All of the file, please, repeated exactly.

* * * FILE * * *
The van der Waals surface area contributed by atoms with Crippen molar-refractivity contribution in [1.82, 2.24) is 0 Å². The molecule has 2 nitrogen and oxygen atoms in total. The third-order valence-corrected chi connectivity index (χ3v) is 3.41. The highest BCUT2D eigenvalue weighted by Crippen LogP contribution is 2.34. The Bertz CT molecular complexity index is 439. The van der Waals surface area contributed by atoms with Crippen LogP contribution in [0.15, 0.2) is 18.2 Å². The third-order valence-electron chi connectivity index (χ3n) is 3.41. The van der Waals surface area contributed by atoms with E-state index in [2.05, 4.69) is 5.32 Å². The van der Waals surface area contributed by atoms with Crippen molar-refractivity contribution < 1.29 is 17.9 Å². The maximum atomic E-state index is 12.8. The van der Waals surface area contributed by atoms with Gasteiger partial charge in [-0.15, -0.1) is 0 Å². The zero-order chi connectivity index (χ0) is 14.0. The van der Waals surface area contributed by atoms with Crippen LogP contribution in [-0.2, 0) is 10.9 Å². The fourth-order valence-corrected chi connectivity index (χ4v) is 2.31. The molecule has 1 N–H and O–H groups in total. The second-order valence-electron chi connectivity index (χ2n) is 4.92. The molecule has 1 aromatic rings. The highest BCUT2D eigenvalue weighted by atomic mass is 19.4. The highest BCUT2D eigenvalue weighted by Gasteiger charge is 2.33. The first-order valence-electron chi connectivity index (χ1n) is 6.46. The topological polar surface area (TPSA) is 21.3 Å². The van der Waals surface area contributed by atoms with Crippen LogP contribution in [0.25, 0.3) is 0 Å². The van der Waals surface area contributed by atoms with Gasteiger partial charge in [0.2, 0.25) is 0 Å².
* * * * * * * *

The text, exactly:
The van der Waals surface area contributed by atoms with Crippen molar-refractivity contribution in [1.82, 2.24) is 0 Å². The molecule has 2 nitrogen and oxygen atoms in total. The third-order valence-corrected chi connectivity index (χ3v) is 3.41. The highest BCUT2D eigenvalue weighted by Crippen LogP contribution is 2.34. The Bertz CT molecular complexity index is 439. The van der Waals surface area contributed by atoms with Crippen LogP contribution in [0.15, 0.2) is 18.2 Å². The third-order valence-electron chi connectivity index (χ3n) is 3.41. The van der Waals surface area contributed by atoms with E-state index in [2.05, 4.69) is 5.32 Å². The van der Waals surface area contributed by atoms with Crippen molar-refractivity contribution < 1.29 is 17.9 Å². The maximum atomic E-state index is 12.8. The van der Waals surface area contributed by atoms with Gasteiger partial charge in [-0.15, -0.1) is 0 Å². The zero-order chi connectivity index (χ0) is 14.0. The van der Waals surface area contributed by atoms with Crippen LogP contribution in [-0.2, 0) is 10.9 Å². The fourth-order valence-corrected chi connectivity index (χ4v) is 2.31. The molecule has 1 N–H and O–H groups in total. The second-order valence-electron chi connectivity index (χ2n) is 4.92. The molecule has 1 aromatic rings. The highest BCUT2D eigenvalue weighted by atomic mass is 19.4. The highest BCUT2D eigenvalue weighted by Gasteiger charge is 2.33. The first-order valence-electron chi connectivity index (χ1n) is 6.46. The topological polar surface area (TPSA) is 21.3 Å². The van der Waals surface area contributed by atoms with Crippen LogP contribution in [0.25, 0.3) is 0 Å². The van der Waals surface area contributed by atoms with Gasteiger partial charge in [0.2, 0.25) is 0 Å².